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"If you want to increase your success rate,
double your failure rate."

-Tom Watson

 

 

Sometimes you pick up little nuggets of wisdom when you least expect it...

 

I'm sitting in a hotel room in Williamsburg, VA.  Tomorrow is the start of the annual VASSP conference.  I ate dinner at Sal's Ristorante (lasagna - not bad, but not great) and decided to read a little before going to bed.  I picked up one of the books that I've been reading lately, John Ortberg's If You Want to Walk On Water, You've Got to Get Out of the Boat - long title, but excellent book.

 

While Ortberg's book is not specifically about education or the classroom, it deals a lot with fear and failure - 2 topics that do play a major roll in education.  On page 148, Ortberg writes the following:

 

...another important part of failure management - taking the time and having the courage to learn from failure.

 

A book called Art and Fear shows how indispensably failure is tied to learning.  A ceramics teacher divided his class into 2 groups.  One group would be graded solely on quantity of work - fifty pounds of pottery would be an "A", forty would be a "B", and so on.  The other group would be graded on quality.  Students in that group had to produce only one pot - but it had better be good.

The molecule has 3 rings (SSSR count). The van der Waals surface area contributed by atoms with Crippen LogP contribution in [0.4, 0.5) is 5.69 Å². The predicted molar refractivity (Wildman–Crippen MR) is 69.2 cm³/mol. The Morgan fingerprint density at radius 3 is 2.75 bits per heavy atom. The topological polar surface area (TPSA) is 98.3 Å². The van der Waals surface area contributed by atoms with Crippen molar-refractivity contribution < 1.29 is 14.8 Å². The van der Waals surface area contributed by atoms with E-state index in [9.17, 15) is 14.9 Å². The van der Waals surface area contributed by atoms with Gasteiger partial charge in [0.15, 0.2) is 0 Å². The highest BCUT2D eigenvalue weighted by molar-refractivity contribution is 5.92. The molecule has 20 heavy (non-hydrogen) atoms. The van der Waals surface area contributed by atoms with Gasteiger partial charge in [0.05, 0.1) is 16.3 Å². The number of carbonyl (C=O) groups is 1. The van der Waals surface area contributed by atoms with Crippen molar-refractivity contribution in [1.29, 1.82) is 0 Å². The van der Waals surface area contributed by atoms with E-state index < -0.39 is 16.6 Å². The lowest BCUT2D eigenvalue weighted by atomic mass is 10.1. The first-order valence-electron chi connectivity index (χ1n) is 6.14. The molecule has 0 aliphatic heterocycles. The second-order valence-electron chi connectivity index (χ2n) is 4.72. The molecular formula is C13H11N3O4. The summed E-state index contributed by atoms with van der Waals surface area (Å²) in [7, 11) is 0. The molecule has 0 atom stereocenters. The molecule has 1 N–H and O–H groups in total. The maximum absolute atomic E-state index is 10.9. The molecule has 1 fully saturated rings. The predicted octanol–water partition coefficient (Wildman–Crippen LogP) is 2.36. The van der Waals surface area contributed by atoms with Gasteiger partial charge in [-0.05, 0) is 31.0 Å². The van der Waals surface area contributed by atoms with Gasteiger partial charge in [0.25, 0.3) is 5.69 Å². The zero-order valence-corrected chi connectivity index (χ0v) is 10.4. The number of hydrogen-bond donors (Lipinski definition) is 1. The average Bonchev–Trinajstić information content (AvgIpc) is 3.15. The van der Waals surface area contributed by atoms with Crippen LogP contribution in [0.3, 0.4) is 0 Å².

Amazingly, all the highest quality pots were turned out by the quantity group.  It seems that while the quantity group kept churning out pots, they were continually learning from their disasters and growing as artists.  The quality group sat around theorizing about perfection and worrying about it - but they never actually got any better.  Apparently - at least when it comes to pottery - trying and failing, learning from failure, and trying again works a lot better than waiting for perfection.  No pot, no matter how misshapen, is really a failure.  Each is just another step on the road to an "A".  It is a road littered with imperfect pots.  But there is no other road.

 

The AFL principles just jumped off the page at me.  This story obviously applied to an art class - or any other class in which something is produced - but I really think it applies to every single classroom in our schools.  Failure is a tool for success.

 

This story brought the following questions to mind:

  1. Do you give your students enough practice?
  2. Do you give your students enough opportunities to fail?